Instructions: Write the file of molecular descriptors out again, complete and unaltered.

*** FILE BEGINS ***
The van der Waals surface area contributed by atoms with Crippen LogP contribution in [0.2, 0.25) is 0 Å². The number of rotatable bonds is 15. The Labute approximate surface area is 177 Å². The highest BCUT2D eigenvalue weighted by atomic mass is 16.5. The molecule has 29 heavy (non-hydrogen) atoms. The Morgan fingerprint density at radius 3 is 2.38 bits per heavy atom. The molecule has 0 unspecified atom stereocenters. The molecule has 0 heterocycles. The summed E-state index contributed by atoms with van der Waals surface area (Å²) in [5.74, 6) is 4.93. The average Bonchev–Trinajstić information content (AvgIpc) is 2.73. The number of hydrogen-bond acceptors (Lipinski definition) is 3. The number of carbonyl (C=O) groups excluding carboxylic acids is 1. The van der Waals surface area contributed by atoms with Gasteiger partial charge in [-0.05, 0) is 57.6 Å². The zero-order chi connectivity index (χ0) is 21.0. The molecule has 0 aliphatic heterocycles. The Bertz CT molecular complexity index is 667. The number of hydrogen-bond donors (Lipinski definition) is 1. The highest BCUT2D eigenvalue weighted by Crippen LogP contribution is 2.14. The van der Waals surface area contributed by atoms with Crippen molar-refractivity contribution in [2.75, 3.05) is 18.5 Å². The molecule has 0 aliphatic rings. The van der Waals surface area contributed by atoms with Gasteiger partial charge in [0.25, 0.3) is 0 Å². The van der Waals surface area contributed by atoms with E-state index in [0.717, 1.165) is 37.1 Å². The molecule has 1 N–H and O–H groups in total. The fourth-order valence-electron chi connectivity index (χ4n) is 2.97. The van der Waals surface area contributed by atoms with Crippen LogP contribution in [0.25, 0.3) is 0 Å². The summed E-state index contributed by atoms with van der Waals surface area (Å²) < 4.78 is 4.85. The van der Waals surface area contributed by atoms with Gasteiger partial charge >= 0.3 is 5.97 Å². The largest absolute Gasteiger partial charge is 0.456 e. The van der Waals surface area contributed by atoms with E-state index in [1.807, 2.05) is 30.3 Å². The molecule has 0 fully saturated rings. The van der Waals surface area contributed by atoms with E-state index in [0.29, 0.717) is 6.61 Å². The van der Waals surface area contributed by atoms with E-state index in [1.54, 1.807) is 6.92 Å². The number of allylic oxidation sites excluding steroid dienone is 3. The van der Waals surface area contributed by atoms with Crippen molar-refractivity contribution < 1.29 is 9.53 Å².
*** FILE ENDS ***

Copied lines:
The van der Waals surface area contributed by atoms with Crippen LogP contribution in [0.2, 0.25) is 0 Å². The number of rotatable bonds is 15. The Labute approximate surface area is 177 Å². The highest BCUT2D eigenvalue weighted by atomic mass is 16.5. The molecule has 29 heavy (non-hydrogen) atoms. The Morgan fingerprint density at radius 3 is 2.38 bits per heavy atom. The molecule has 0 unspecified atom stereocenters. The molecule has 0 heterocycles. The summed E-state index contributed by atoms with van der Waals surface area (Å²) in [5.74, 6) is 4.93. The average Bonchev–Trinajstić information content (AvgIpc) is 2.73. The number of hydrogen-bond acceptors (Lipinski definition) is 3. The number of carbonyl (C=O) groups excluding carboxylic acids is 1. The van der Waals surface area contributed by atoms with Gasteiger partial charge in [-0.05, 0) is 57.6 Å². The zero-order chi connectivity index (χ0) is 21.0. The molecule has 0 aliphatic heterocycles. The Bertz CT molecular complexity index is 667. The number of hydrogen-bond donors (Lipinski definition) is 1. The highest BCUT2D eigenvalue weighted by Crippen LogP contribution is 2.14. The van der Waals surface area contributed by atoms with Crippen molar-refractivity contribution in [2.75, 3.05) is 18.5 Å². The molecule has 0 aliphatic rings. The van der Waals surface area contributed by atoms with Gasteiger partial charge in [0.25, 0.3) is 0 Å². The van der Waals surface area contributed by atoms with E-state index in [0.717, 1.165) is 37.1 Å². The molecule has 1 N–H and O–H groups in total. The fourth-order valence-electron chi connectivity index (χ4n) is 2.97. The van der Waals surface area contributed by atoms with Crippen LogP contribution in [0.25, 0.3) is 0 Å². The summed E-state index contributed by atoms with van der Waals surface area (Å²) < 4.78 is 4.85. The van der Waals surface area contributed by atoms with Gasteiger partial charge >= 0.3 is 5.97 Å². The largest absolute Gasteiger partial charge is 0.456 e. The van der Waals surface area contributed by atoms with E-state index in [1.807, 2.05) is 30.3 Å². The molecule has 0 fully saturated rings. The van der Waals surface area contributed by atoms with E-state index in [0.29, 0.717) is 6.61 Å². The van der Waals surface area contributed by atoms with E-state index in [1.54, 1.807) is 6.92 Å². The number of allylic oxidation sites excluding steroid dienone is 3. The van der Waals surface area contributed by atoms with Crippen molar-refractivity contribution < 1.29 is 9.53 Å².